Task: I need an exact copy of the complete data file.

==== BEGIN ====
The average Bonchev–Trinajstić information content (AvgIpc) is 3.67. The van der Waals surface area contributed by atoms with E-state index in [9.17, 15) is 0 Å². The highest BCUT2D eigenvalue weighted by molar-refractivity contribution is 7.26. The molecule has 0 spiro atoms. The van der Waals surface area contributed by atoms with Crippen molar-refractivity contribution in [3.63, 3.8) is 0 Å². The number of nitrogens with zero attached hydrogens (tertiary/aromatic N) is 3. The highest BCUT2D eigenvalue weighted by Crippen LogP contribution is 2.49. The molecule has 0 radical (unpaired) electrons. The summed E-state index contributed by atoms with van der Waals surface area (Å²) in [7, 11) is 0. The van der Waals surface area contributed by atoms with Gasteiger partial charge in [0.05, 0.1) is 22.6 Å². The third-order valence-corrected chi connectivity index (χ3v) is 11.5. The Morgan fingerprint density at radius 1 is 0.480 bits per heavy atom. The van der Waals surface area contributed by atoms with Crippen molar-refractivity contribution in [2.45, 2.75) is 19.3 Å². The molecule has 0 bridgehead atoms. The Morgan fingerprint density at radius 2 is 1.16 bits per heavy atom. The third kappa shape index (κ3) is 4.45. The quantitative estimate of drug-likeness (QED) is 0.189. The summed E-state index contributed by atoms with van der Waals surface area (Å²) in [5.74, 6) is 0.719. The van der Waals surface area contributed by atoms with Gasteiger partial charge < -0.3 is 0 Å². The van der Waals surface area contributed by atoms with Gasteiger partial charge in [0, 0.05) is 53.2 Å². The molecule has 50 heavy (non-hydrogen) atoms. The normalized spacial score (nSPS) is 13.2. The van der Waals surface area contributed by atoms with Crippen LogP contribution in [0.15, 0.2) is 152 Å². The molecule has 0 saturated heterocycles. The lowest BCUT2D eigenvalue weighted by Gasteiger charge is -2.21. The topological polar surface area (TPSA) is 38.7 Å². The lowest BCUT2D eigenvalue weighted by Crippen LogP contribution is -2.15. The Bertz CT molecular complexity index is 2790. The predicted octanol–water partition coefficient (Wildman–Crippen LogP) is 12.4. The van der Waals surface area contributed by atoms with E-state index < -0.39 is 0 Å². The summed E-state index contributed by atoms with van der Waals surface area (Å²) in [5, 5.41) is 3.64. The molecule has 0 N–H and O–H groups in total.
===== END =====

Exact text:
The average Bonchev–Trinajstić information content (AvgIpc) is 3.67. The van der Waals surface area contributed by atoms with E-state index in [9.17, 15) is 0 Å². The highest BCUT2D eigenvalue weighted by molar-refractivity contribution is 7.26. The molecule has 0 spiro atoms. The van der Waals surface area contributed by atoms with Crippen molar-refractivity contribution in [3.63, 3.8) is 0 Å². The number of nitrogens with zero attached hydrogens (tertiary/aromatic N) is 3. The highest BCUT2D eigenvalue weighted by Crippen LogP contribution is 2.49. The molecule has 0 radical (unpaired) electrons. The summed E-state index contributed by atoms with van der Waals surface area (Å²) in [7, 11) is 0. The van der Waals surface area contributed by atoms with Gasteiger partial charge in [0.05, 0.1) is 22.6 Å². The third-order valence-corrected chi connectivity index (χ3v) is 11.5. The Morgan fingerprint density at radius 1 is 0.480 bits per heavy atom. The van der Waals surface area contributed by atoms with Crippen molar-refractivity contribution in [2.45, 2.75) is 19.3 Å². The molecule has 0 bridgehead atoms. The Morgan fingerprint density at radius 2 is 1.16 bits per heavy atom. The third kappa shape index (κ3) is 4.45. The quantitative estimate of drug-likeness (QED) is 0.189. The summed E-state index contributed by atoms with van der Waals surface area (Å²) in [5.74, 6) is 0.719. The van der Waals surface area contributed by atoms with Gasteiger partial charge < -0.3 is 0 Å². The van der Waals surface area contributed by atoms with Gasteiger partial charge in [0, 0.05) is 53.2 Å². The molecule has 50 heavy (non-hydrogen) atoms. The normalized spacial score (nSPS) is 13.2. The van der Waals surface area contributed by atoms with Crippen LogP contribution in [0.15, 0.2) is 152 Å². The molecule has 0 saturated heterocycles. The lowest BCUT2D eigenvalue weighted by Gasteiger charge is -2.21. The topological polar surface area (TPSA) is 38.7 Å². The lowest BCUT2D eigenvalue weighted by Crippen LogP contribution is -2.15. The Bertz CT molecular complexity index is 2790. The predicted octanol–water partition coefficient (Wildman–Crippen LogP) is 12.4. The van der Waals surface area contributed by atoms with E-state index < -0.39 is 0 Å². The summed E-state index contributed by atoms with van der Waals surface area (Å²) in [5, 5.41) is 3.64. The molecule has 0 N–H and O–H groups in total.